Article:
Alfonso Ribeiro's case against Fortnite creator Epic Games may have just hit a pretty big snag. The U.S. Copyright Office announced earlier this week that they do not believe Ribeiro has the right to copyright his famous "Carlton Dance" from the The Fresh Prince of Bel-Air. The Carlton actor filed a lawsuit back in December against Epic Games and Take-Two Interactive for using his signature dance in Fortnite and NBA 2K, respectively. At the time, Ribeiro was warned that choregraphed dance moves are a hard thing to try and copyright.

Saskia Florence is a supervisory registration specialist for the California federal court in the office's Performing Arts Division. Florence broke down the dance carefully, which actually made the whole case seem a bit ridiculous. Florence stated that the "Carlton Dance" is a "simple dance routine," and that Alfonso Ribeiro's registration should be refused. You can read the full description of the dance below.

"The dancer sways their hips as they step from side to side, while swinging their arms in an exaggerated manner. In the second dance step, the dancer takes two steps to each side while opening and closing their legs and their arms in unison. In the final step, the dancer's feet are still and they lower one hand from above their head to the middle of their chest while fluttering their fingers. The combination of these three dance steps is a simple routine that is not registrable as a choreographic work."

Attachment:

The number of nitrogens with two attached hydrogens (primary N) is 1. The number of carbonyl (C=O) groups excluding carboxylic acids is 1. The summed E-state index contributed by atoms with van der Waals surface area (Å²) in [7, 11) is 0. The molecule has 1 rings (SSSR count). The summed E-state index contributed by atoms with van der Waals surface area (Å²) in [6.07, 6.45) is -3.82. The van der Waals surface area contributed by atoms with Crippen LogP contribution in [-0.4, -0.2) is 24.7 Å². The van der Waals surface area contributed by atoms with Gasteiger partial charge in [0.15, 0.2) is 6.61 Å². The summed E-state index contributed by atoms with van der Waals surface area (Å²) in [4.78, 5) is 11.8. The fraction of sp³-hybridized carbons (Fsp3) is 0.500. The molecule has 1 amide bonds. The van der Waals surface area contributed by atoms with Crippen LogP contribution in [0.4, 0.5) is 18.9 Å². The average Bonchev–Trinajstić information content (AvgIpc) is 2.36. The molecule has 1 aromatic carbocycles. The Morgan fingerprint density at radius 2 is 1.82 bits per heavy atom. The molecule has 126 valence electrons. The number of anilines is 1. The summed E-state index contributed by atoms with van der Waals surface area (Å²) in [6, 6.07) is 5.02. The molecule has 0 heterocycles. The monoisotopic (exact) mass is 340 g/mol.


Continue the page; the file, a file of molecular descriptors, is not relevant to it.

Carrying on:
Special features in Fortnite and NBA 2K allow players to unlock the "Carlton Dance," which first debuted on a 1991 Fresh Prince of Bel-Air episode. Alfonso Ribeiro's dance moves have become a part of pop culture over the last several years, but the U.S. Copyright Office seems to think that waiting 27 years to claim ownership is a long time to wait. And even so, it looks like if the dance could be owned, it would go to NBC, since that's where the show aired.

Adding further insult to Alfonso Ribeiro and his claim of ownership over the "Carlton Dance," is that he has been seen on camera talking about the inspiration for the routine. The actor admitted to taking the moves from Courtney Cox in the Bruce Springsteen video for 1984's "Dancing in the Dark" and Eddie Murphy. When watching the "Carlton Dance" again, it's clear that most of the choreography is "borrowed" from Cox's stage moves.

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This does not spell the end for Alfonso Ribeiro's case, but it doesn't look good. Choreography is notoriously hard to copyright and the actor knew that going in. For the time being, it looks like Fortnite and NBA 2K will more than likely get to keep the "Carlton Dance" in the hit games. However, former Friends actress Courtney Cox may want to get in on this lawsuit action since the dance is pretty much hers. The Hollywood Reporter was the first to reveal the Alfonso Ribeiro news.

Kevin Burwick at TVweb
Kevin Burwick